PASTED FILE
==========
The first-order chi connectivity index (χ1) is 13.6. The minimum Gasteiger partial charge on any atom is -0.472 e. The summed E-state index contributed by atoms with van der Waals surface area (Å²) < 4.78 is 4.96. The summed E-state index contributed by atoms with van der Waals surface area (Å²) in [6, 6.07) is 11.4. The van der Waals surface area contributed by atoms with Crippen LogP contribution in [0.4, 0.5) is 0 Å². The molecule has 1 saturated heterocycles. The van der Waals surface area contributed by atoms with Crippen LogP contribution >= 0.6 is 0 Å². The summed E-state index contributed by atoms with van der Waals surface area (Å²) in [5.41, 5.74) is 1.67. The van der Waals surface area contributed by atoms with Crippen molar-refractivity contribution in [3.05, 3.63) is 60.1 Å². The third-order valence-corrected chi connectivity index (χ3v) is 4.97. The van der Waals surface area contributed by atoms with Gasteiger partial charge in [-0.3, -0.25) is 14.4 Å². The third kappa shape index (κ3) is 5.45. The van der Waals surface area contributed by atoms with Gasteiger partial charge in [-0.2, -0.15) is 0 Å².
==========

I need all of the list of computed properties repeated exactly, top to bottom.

The first-order chi connectivity index (χ1) is 13.6. The minimum Gasteiger partial charge on any atom is -0.472 e. The summed E-state index contributed by atoms with van der Waals surface area (Å²) < 4.78 is 4.96. The summed E-state index contributed by atoms with van der Waals surface area (Å²) in [6, 6.07) is 11.4. The van der Waals surface area contributed by atoms with Crippen LogP contribution in [0.4, 0.5) is 0 Å². The molecule has 1 saturated heterocycles. The van der Waals surface area contributed by atoms with Crippen LogP contribution >= 0.6 is 0 Å². The summed E-state index contributed by atoms with van der Waals surface area (Å²) in [5.41, 5.74) is 1.67. The van der Waals surface area contributed by atoms with Crippen molar-refractivity contribution in [3.05, 3.63) is 60.1 Å². The third-order valence-corrected chi connectivity index (χ3v) is 4.97. The van der Waals surface area contributed by atoms with Gasteiger partial charge in [-0.3, -0.25) is 14.4 Å². The third kappa shape index (κ3) is 5.45. The van der Waals surface area contributed by atoms with Gasteiger partial charge in [-0.2, -0.15) is 0 Å².